ScoMo’s “congestion busting” infrastructure busts

In last year’s federal budget, the Morrison Government promised to “bust congestion” via a $100 billion infrastructure program over 10 years, alongside a $4 billion Urban Congestion Fund to support projects at a State level to fix pinch points and improve traffic flow.

It has been revealed that just three of 114 government-promised road projects under the Urban Congestion Fund have been started:

Construction has started on just three of 114 federal government-funded road projects promised in the lead-up to the election…

All 114 projects are out of the $4 billion Urban Congestion Fund, designed under Malcolm Turnbull, but used by Scott Morrison as a way of making localised funding promises in the lead-up to the election.

Labor has accused the government of leaving Australians “stuck in the slow lane”.

But the government told 9News the progress is “very fast” – and says it has worked with six state government and local councils to get things built.

“We’re moving as quickly as possible on these,” Urban Infrastructure Minister Alan Tudge said…

Many developments for roads, traffic lights and car parks are either in planning or not yet progressed.

“This is a government unable to deliver on its key election promise of building busting congestion across the country,” Shadow Infrastructure Minister Catherine King said.

The $104 billion committed by the federal government over 10 years was always laughably small and was never going to be enough to keep pace with the 3.5 to 4.0 million population growth expected to be added over this 10-year period, nor backfill the infrastructure deficit that has accumulated over the past 15 years as Australia’s population has soared:

The whole reason why Australia has an infrastructure deficit in the first place is because the federal government has for more than a decade run a mass immigration program more than double the historical average. And this population crush was projected to strengthen over the Budget forward estimates:

This is projected to drive massive population increases for NSW (~600,000) and VIC (~650,000) over the next four years:

The federal government, which collects more than 80% of the nation’s tax revenue, runs a mass immigration ‘Big Australia’ policy because it gets to collect the benefits via personal and company taxes.

But the costs are borne by the states and existing residents, who have to stump up funding for all of the extra economic and social infrastructure required to accommodate the larger population (think schools, hospitals, roads, rail, etc).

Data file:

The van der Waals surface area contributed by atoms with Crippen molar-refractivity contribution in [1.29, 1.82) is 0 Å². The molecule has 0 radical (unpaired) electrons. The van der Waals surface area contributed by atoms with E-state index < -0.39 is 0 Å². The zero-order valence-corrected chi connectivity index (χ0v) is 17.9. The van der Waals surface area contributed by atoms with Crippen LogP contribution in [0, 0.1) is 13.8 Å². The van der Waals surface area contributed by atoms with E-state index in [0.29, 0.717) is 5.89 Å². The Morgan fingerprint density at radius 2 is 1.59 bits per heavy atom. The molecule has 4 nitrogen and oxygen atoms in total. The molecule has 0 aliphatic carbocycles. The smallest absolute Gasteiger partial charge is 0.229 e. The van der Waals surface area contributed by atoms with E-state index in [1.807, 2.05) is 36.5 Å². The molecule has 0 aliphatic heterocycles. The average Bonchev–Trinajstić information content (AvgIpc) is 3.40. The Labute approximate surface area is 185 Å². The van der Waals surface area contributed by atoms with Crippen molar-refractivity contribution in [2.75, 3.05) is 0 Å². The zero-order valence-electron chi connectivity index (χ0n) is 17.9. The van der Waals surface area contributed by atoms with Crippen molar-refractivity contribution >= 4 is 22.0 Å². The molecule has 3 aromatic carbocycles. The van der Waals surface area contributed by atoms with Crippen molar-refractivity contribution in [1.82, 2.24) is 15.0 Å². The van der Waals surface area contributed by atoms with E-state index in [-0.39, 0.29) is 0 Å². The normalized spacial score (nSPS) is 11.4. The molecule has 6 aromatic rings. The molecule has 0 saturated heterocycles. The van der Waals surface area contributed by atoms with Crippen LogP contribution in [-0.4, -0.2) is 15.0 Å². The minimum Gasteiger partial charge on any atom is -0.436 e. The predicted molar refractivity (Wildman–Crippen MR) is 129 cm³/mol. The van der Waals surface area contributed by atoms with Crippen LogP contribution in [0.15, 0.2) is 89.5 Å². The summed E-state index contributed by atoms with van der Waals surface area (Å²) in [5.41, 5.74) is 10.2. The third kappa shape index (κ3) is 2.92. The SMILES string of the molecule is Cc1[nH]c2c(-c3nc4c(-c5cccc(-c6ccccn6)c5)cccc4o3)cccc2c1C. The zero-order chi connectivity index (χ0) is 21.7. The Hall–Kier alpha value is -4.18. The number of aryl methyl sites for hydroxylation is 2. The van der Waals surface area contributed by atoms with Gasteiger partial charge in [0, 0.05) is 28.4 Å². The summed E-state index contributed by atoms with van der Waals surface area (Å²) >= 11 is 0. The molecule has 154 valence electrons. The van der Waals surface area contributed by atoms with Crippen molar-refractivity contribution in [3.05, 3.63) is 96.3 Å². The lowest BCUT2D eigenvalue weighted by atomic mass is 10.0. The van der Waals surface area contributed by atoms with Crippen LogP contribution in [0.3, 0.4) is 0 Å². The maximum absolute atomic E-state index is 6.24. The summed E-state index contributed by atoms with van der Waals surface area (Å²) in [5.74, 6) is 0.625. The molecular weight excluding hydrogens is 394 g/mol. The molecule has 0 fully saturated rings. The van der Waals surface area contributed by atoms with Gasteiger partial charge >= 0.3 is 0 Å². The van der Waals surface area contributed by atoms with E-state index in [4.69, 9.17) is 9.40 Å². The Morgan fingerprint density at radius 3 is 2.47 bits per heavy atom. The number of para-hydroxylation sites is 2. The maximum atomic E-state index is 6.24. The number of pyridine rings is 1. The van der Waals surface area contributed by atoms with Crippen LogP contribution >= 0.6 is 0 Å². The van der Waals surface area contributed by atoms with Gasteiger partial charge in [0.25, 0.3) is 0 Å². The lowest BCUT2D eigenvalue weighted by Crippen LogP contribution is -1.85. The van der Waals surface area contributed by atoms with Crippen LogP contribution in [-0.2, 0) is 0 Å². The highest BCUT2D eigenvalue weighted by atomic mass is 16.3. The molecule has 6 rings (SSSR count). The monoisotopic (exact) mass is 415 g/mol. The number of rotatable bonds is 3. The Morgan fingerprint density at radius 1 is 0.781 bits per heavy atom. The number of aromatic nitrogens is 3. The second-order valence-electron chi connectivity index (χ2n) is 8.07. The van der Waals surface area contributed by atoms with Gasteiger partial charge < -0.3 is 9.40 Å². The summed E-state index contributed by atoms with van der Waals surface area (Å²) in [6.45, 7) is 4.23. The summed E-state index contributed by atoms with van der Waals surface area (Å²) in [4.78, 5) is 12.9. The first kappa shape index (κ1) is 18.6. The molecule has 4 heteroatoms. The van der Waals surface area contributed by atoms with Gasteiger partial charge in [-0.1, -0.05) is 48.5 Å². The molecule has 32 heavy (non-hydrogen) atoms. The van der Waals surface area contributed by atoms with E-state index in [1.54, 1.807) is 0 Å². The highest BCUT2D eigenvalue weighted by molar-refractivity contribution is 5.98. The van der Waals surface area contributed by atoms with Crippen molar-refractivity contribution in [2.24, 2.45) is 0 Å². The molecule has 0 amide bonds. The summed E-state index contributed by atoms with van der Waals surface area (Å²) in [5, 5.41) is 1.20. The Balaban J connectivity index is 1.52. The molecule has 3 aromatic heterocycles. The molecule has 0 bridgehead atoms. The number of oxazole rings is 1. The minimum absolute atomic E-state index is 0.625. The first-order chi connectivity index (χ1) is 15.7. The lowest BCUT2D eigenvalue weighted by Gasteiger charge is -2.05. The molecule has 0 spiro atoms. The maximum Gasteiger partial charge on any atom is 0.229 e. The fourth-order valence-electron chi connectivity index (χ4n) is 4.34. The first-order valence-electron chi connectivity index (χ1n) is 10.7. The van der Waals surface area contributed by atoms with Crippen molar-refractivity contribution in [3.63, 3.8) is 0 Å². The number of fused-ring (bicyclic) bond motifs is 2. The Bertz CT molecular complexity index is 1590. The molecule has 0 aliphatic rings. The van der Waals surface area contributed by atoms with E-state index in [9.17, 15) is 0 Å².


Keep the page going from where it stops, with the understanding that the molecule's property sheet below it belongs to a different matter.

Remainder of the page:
The fact is, catering for population growth costs a fortune. But these costs aren’t born by the federal government, which sees migrants purely as a cash cow to milk for extra tax revenue.

Moreover, whatever infrastructure is delivered will be crush loaded before launch, will be pork, or be sold to rentiers for private taxation. It won’t lift productivity, incomes or living standards. It will lower all three in the context of mass immigration and rampant corruption.

Relying on building to drive economic growth never lasts. It is the rate of change in the investment that matters so you always have to build more every single year to add to growth at all.

It’s nearly impossible to keep the pipeline full enough. The failing Chinese model is the greatest living example, now building a new Europe every year and striding backwards into stagnation and debt. We are seeing that exact outcome todayin Australia as infrastrcuture leads the national construction bust:

As we crush load everything in sight with mass immigration, we have little choice but to keep the rat wheel spinning. But let’s not pretend that it is anything other than a pointless running on the spot enriching nobody but a few growth lobbyists like Transurban.

The answer is as obvious today as it has been for years: cut immigration; boost innovation and competition; reform tax concessions; lower land prices; lower energy costs and lower the AUD.

Following the current path will further hollow out Australia’s productive capacity, leading to much deeper stagnation as we force feed people and pointless building.

Leith van Onselen
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